He encourages other people with cystic fibrosis to do the same. A clinical trial is being launched to determine whether patients can pare back their regimens, but those results aren’t in. He said his fear is that younger patients will decide the disease is cured and drop their treatments.

“I think it’s important for us right now to just stick to our regimen,” he said.

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Nicholas Bell said his fear is that younger patients will decide that with the new therapy, cystic fibrosis is cured and drop their treatments. “I think it’s important for us right now to just stick to our regimen,” he said.

Dr. Heather Thomas, director of Children’s cystic fibrosis center, is eager for results of other studies, those testing the drug in children ages 6 to 11.

Kids stand to benefit even more than adults if the therapy can slow the disease’s progression.

“The earlier we can get kids on, the better,” she said. So far, there’s no indication the therapy won’t work in younger children.

Older pediatric patients who got the drug also experienced fewer “pulmonary exacerbations,” meaning they didn’t get sick as often. That would be a huge win for families, Thomas said.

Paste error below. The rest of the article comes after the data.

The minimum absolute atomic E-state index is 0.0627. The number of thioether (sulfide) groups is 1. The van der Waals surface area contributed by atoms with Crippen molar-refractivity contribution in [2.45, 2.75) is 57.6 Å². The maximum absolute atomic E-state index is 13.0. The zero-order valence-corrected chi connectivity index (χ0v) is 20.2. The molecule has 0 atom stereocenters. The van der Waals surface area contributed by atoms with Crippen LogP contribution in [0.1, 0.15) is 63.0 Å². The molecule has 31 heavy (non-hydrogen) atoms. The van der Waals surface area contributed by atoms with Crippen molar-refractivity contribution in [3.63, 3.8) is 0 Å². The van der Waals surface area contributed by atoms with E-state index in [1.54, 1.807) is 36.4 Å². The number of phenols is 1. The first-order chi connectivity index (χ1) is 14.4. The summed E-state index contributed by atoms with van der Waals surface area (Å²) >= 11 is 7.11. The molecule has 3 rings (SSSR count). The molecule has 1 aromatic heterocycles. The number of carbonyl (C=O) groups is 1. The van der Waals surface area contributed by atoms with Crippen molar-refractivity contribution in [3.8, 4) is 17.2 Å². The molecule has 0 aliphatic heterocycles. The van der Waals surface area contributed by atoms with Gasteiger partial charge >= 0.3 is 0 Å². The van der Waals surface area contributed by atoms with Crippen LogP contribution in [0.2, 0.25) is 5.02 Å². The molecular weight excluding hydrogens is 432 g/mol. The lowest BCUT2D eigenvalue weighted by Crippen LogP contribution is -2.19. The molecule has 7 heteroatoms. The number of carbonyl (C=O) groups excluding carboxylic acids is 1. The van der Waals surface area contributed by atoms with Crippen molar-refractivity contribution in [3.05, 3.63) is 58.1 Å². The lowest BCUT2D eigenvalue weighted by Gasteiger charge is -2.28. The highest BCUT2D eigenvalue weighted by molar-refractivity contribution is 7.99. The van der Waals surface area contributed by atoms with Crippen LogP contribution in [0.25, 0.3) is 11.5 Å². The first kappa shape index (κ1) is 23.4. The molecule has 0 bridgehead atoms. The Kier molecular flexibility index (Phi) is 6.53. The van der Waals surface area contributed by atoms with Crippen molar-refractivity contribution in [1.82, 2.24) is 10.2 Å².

Research also is needed to help the 10% of patients whose disease is caused by different mutations. The Cystic Fibrosis Foundation launched a $500 million campaign in late October intended to accelerate efforts to cure the disease.

Another concern raised after the drug’s approval was whether patients would have access to it, given its price tag of $311,000 a year.

But Murphy said patients have been able to get the drug through insurance and patient assistance programs, typically with a relatively small co-pay. A small minority have been denied, but those denials have been reversed on appeal.

“It’s dramatic, life-changing and, we believe, life-prolonging,” he said. “It’s important to know that it’s not a cure, and that our job as cystic fibrosis providers is still going to be here. But it’s going to be different.”

Bell, the poet, has his own word for it.

“It’s freeing,” he said. “It definitely has been very freeing.”

This report includes material from the Washington Post.

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Julie Anderson is a medical reporter for The World-Herald. She covers health care and health care trends and developments, including hospitals, research and treatments. Follow her on Twitter @JulieAnderson41. Phone: 402-444-1066.